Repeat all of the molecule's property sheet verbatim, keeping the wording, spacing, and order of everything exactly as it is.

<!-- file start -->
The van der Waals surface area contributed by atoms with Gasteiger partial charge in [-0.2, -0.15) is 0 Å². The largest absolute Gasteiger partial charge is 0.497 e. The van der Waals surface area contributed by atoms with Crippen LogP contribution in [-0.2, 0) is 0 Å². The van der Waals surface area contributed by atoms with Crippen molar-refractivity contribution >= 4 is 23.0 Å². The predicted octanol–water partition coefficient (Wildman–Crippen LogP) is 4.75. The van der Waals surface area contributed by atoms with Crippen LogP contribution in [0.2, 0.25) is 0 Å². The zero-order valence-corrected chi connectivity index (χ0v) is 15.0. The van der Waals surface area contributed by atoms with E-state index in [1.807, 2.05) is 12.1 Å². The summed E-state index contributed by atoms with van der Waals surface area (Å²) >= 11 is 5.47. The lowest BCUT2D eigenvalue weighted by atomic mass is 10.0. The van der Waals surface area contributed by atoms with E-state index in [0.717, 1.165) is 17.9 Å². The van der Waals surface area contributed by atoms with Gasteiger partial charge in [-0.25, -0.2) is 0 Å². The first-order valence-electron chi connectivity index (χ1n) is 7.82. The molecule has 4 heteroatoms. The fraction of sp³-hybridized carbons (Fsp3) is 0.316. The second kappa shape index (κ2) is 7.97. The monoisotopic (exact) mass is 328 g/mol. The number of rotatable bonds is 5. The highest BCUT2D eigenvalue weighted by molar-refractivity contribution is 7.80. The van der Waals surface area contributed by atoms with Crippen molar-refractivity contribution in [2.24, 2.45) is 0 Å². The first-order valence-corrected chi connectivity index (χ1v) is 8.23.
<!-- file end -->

The van der Waals surface area contributed by atoms with Gasteiger partial charge in [-0.2, -0.15) is 0 Å². The largest absolute Gasteiger partial charge is 0.497 e. The van der Waals surface area contributed by atoms with Crippen LogP contribution in [-0.2, 0) is 0 Å². The van der Waals surface area contributed by atoms with Crippen molar-refractivity contribution >= 4 is 23.0 Å². The predicted octanol–water partition coefficient (Wildman–Crippen LogP) is 4.75. The van der Waals surface area contributed by atoms with Crippen LogP contribution in [0.2, 0.25) is 0 Å². The zero-order valence-corrected chi connectivity index (χ0v) is 15.0. The van der Waals surface area contributed by atoms with E-state index in [1.807, 2.05) is 12.1 Å². The summed E-state index contributed by atoms with van der Waals surface area (Å²) >= 11 is 5.47. The lowest BCUT2D eigenvalue weighted by atomic mass is 10.0. The van der Waals surface area contributed by atoms with E-state index in [0.717, 1.165) is 17.9 Å². The van der Waals surface area contributed by atoms with Gasteiger partial charge in [-0.25, -0.2) is 0 Å². The first-order valence-electron chi connectivity index (χ1n) is 7.82. The molecule has 4 heteroatoms. The fraction of sp³-hybridized carbons (Fsp3) is 0.316. The second kappa shape index (κ2) is 7.97. The monoisotopic (exact) mass is 328 g/mol. The number of rotatable bonds is 5. The highest BCUT2D eigenvalue weighted by molar-refractivity contribution is 7.80. The van der Waals surface area contributed by atoms with Crippen molar-refractivity contribution in [2.24, 2.45) is 0 Å². The first-order valence-corrected chi connectivity index (χ1v) is 8.23.